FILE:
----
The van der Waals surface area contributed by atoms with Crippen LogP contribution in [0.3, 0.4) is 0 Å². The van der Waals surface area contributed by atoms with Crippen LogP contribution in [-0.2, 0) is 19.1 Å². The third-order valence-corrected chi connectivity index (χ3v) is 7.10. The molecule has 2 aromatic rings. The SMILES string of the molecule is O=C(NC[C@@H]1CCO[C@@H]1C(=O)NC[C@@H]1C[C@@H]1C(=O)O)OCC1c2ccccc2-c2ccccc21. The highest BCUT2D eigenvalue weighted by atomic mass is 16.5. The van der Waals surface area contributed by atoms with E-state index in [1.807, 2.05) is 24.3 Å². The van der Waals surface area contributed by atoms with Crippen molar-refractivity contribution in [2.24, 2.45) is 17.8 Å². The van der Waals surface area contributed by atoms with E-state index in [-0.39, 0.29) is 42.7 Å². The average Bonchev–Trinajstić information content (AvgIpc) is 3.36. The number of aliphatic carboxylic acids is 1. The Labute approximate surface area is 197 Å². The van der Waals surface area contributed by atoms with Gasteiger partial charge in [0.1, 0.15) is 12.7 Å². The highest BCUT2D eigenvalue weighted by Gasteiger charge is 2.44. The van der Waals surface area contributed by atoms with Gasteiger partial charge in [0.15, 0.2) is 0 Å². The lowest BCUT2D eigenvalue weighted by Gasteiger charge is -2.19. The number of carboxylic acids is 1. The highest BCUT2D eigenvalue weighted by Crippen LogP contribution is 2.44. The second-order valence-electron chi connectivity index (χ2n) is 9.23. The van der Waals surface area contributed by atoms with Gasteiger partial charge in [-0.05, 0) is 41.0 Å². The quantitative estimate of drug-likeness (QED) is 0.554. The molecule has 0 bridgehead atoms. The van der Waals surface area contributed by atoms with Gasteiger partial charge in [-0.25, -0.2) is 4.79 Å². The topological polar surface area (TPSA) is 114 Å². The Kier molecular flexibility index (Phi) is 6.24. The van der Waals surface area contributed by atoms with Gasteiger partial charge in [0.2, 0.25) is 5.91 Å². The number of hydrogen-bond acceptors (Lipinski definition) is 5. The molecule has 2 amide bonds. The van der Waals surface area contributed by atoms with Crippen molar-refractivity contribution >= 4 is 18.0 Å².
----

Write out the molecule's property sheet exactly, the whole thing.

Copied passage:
The van der Waals surface area contributed by atoms with Crippen LogP contribution in [0.3, 0.4) is 0 Å². The van der Waals surface area contributed by atoms with Crippen LogP contribution in [-0.2, 0) is 19.1 Å². The third-order valence-corrected chi connectivity index (χ3v) is 7.10. The molecule has 2 aromatic rings. The SMILES string of the molecule is O=C(NC[C@@H]1CCO[C@@H]1C(=O)NC[C@@H]1C[C@@H]1C(=O)O)OCC1c2ccccc2-c2ccccc21. The highest BCUT2D eigenvalue weighted by atomic mass is 16.5. The van der Waals surface area contributed by atoms with E-state index in [1.807, 2.05) is 24.3 Å². The van der Waals surface area contributed by atoms with Crippen molar-refractivity contribution in [2.24, 2.45) is 17.8 Å². The van der Waals surface area contributed by atoms with E-state index in [-0.39, 0.29) is 42.7 Å². The average Bonchev–Trinajstić information content (AvgIpc) is 3.36. The number of aliphatic carboxylic acids is 1. The Labute approximate surface area is 197 Å². The van der Waals surface area contributed by atoms with Gasteiger partial charge in [0.1, 0.15) is 12.7 Å². The highest BCUT2D eigenvalue weighted by Gasteiger charge is 2.44. The van der Waals surface area contributed by atoms with Gasteiger partial charge in [0.15, 0.2) is 0 Å². The lowest BCUT2D eigenvalue weighted by Gasteiger charge is -2.19. The number of carboxylic acids is 1. The highest BCUT2D eigenvalue weighted by Crippen LogP contribution is 2.44. The second-order valence-electron chi connectivity index (χ2n) is 9.23. The van der Waals surface area contributed by atoms with Gasteiger partial charge in [-0.05, 0) is 41.0 Å². The quantitative estimate of drug-likeness (QED) is 0.554. The molecule has 0 bridgehead atoms. The van der Waals surface area contributed by atoms with Gasteiger partial charge in [-0.25, -0.2) is 4.79 Å². The topological polar surface area (TPSA) is 114 Å². The Kier molecular flexibility index (Phi) is 6.24. The van der Waals surface area contributed by atoms with Gasteiger partial charge in [0.2, 0.25) is 5.91 Å². The number of hydrogen-bond acceptors (Lipinski definition) is 5. The molecule has 2 amide bonds. The van der Waals surface area contributed by atoms with Crippen molar-refractivity contribution >= 4 is 18.0 Å².